Poets in the audience

I am taking a break from writing brand new blog posts over the summer.

Instead of posting new work I am going to give readers the chance to read material from the archives of this blog.

Starting on Monday, a new-old blog post will appear here every two days, twenty of my favourites from the last four years.

See you all in September, and happy holidays.



Though I am reading from it, the book is nowhere to be seen.

As well as normal people, some poets are in the audience. Poets I admire, poets I love, poets I have worked with.

I catch the eye of one of them. He smiles at me with kindness, then shakes his head gently. I am certain I am the only person in the room to see it. Another poet, famous for his taciturn grumpiness, quietly gets up to leave, right in the middle of my second poem. I look around for help, but there is no one.

Half way through the introduction to my next poem, I find myself telling the audience the most flagrant lie, all in the service of looking for a laugh. The lie goes down well, I notice. I will use this again, I think.

A poet I love deeply walks into the room half way through my next poem. This is not just any poet. It is my mentor. A poet I have trusted with my life, opened my heart to. She also leaves after half a poem.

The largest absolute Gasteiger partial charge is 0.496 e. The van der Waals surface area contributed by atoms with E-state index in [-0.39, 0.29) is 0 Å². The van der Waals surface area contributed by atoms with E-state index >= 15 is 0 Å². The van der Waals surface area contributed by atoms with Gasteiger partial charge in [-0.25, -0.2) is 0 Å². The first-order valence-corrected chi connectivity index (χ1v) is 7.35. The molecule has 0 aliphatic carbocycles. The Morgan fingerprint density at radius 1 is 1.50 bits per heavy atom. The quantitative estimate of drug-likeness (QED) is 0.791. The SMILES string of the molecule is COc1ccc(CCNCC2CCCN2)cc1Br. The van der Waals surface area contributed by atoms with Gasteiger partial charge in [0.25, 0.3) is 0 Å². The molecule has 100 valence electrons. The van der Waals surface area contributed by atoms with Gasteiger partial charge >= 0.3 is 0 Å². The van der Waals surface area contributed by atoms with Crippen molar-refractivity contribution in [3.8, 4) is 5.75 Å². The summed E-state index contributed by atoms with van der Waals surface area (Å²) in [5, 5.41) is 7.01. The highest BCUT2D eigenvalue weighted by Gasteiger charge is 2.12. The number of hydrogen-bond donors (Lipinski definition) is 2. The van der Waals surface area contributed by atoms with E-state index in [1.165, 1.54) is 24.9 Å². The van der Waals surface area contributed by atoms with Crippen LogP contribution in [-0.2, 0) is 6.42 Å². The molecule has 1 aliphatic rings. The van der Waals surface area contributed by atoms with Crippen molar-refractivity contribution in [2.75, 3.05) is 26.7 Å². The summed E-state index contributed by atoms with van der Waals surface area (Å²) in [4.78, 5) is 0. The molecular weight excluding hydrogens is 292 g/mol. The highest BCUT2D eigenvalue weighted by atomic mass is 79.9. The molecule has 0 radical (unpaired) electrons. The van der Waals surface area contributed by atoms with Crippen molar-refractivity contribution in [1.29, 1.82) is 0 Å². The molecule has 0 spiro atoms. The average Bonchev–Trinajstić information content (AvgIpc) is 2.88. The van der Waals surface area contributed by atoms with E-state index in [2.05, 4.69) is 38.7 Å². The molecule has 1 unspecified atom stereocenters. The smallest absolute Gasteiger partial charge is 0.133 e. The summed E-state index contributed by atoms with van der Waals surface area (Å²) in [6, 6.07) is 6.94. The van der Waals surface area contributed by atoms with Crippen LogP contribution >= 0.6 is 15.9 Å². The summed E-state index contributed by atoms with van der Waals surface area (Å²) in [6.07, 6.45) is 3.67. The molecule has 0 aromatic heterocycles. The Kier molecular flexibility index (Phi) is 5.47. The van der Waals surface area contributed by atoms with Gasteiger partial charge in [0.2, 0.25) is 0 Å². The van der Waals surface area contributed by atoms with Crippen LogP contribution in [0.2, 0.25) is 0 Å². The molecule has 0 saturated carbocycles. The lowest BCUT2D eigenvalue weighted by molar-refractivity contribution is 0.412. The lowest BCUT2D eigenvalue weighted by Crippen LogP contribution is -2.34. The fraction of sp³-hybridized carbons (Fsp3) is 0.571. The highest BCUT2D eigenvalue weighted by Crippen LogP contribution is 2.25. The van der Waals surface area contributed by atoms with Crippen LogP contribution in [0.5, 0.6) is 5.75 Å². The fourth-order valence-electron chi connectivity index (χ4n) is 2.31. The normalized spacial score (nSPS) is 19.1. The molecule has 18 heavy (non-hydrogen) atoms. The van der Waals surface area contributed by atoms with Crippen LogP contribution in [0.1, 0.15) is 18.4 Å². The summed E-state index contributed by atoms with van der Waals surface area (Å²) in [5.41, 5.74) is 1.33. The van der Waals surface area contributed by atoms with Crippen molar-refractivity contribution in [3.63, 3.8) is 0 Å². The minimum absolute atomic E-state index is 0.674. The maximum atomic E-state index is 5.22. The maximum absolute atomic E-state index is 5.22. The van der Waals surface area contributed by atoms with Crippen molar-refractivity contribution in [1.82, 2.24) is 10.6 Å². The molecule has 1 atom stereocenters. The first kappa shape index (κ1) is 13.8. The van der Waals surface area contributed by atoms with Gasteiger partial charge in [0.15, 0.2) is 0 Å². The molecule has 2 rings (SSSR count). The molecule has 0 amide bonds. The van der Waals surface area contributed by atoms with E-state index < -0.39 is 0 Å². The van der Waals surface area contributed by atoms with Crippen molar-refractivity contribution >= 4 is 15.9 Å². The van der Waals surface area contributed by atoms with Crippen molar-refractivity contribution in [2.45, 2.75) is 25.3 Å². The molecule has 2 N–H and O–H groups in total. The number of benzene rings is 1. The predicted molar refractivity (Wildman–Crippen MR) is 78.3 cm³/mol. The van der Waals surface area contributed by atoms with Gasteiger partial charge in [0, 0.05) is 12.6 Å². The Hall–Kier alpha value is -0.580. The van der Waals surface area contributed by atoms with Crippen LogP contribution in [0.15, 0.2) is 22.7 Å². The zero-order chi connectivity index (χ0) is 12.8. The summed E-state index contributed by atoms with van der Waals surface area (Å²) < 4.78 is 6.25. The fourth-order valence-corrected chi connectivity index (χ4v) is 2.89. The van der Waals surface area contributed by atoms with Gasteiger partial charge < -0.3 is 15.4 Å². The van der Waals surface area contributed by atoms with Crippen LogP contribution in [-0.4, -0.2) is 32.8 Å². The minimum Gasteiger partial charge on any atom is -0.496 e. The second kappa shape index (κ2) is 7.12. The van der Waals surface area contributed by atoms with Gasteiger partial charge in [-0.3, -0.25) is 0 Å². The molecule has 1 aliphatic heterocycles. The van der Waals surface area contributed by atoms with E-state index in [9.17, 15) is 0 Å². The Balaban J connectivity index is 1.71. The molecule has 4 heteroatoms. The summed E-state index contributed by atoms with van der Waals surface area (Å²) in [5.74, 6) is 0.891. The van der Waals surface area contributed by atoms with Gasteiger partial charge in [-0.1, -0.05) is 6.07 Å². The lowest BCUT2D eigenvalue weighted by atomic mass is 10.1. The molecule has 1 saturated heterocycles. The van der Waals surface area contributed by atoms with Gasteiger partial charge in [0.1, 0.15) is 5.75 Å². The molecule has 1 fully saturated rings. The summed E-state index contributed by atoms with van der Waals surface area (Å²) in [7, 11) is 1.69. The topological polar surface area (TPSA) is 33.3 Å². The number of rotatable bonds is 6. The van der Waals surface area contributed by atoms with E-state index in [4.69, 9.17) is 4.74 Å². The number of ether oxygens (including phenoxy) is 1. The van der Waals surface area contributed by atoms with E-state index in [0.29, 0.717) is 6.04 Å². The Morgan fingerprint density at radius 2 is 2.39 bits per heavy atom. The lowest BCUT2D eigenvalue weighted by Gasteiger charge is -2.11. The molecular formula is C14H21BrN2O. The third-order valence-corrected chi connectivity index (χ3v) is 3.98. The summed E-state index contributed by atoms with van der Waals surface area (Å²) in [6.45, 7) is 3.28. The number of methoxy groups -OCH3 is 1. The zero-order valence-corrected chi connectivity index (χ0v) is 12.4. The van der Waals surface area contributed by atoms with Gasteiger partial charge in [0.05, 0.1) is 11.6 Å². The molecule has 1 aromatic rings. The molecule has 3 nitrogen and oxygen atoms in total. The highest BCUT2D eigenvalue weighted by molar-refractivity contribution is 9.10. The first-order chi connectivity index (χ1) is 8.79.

Little pools of sweat are making their presence felt in crevices behind my knees, and in full view on my top lip. The next poem I read takes twice as long as it usually does, not because of the jokes I tell leading up to it, but because it is now twice as long.

The poem after that has been cut in half. The poem after that is now a blank space.

Voices are now competing for space in my head. Actual voices: schoolteachers, my grandmother, even Prince Philip. One of them has pulled out a sheaf of paper and is making large ‘X’ marks across each page in thick red marker pen, at which they toss it onto the floor in front of me as I continue to read. It is my CV, the lines of which slowly disappear up the page, as though chased by an invisible delete button, leaving only the red ‘X’ behind.

I am on my last poem. I grip the lectern, take a sip of water, and breathe. ‘This will be my last poem,’ I say. I choose not to invent specious lies to introduce it with. I merely say the title and begin reading. Two thirds of the way into the poem I discover a word I do not remember having used before. I press on regardless, suddenly aware that the poem means much more to me than I had first imagined. It was about one thing, I had thought, but is about another thing entirely. Even though I have made the mistake of finding my own poem interesting, I am confident I have read it perfectly.

‘Thank you,’ I hear myself say to the empty chairs in front of me.


  1. ……and there was me, thinking this and all other varieties of anxiety nightmare were exclusive to myself. But yours has a redemptive ending. Mine do not. Have you tinkered with yours in the interests of Art? I merely ask.

    Liked by 1 person

  2. Unfortunately, poets judge poets and the more smug they are about their own poetic prowess, the harsher they judge; they have lost the delight of the naïve in the sparkle of the dew. There is profound sadness in this.


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